Winthrop Chandler (1747-1790) is the first known American-born artist to paint American landscapes that still exist today. Chandler was born in 1747 on Chandler Hill in Connecticut. A history of Worcester states that Chandler studied the art of painting in Boston. Chandler lived all his life in Woodstock, except for his last five years in Worcester, Massachusetts.
Chandler’s two earliest landscapes, done before his apprenticeship, were painted on plaster, circa 1758-1761.
In around 1767–1769, after his apprenticeship was completed, Chandler painted a landscape overmantel (an ornament or panel situated above a mantelpiece) for Elisha Hurlbut, in Connecticut.
In 1770, Chandler painted a landscape on canvas of the homestead of General Timothy Ruggles of Hardwick, Massachusetts. This is the first American landscape by a known American-born painter with a documented date.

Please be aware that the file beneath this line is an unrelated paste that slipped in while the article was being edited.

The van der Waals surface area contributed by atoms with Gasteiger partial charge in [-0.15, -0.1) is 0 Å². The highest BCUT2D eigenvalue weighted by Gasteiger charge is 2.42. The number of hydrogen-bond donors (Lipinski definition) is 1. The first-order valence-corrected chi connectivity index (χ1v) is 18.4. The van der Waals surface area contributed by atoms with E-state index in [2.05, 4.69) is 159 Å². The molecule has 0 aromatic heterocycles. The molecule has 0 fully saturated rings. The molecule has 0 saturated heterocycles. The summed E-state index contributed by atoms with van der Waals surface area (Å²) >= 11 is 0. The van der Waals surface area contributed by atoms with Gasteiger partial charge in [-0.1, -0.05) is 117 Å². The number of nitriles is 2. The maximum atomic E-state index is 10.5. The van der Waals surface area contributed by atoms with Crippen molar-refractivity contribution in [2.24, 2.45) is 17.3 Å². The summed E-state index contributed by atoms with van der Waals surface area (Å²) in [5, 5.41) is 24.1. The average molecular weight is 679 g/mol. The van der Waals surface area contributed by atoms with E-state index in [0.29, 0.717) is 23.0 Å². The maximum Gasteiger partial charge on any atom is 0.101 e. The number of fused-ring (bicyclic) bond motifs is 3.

In about 1776–1777, Chandler painted a fireboard showing the “Battle of Bunker Hill”—the first American landscape of a historical event painted by an American.
Chandler painted a landscape overmantel for Reverend Putnam of the Congregational Church of Pomfret.
Chandler was trained to modify nature to enhance the drama in the landscape. While European painters used Gothic ruins to increase the perception of antiquity, in the Putnam overmantel Chandler showed antiquity and mortality by inserting a large, twisted dead tree.
Unfortunately, Chandler’s most active period, 1769–1789, coincided with an economic depression that spanned the American Revolution and its immediate aftermath. His financial difficulties began in 1775, with the start of the war, and continued for the rest of his life. He relied mainly on a network of family and friends, who commissioned about thirty-five portraits and about a dozen landscapes. He supplemented his meager income by painting houses and furniture and by gilding frames.
Source: Winthrop Chandler
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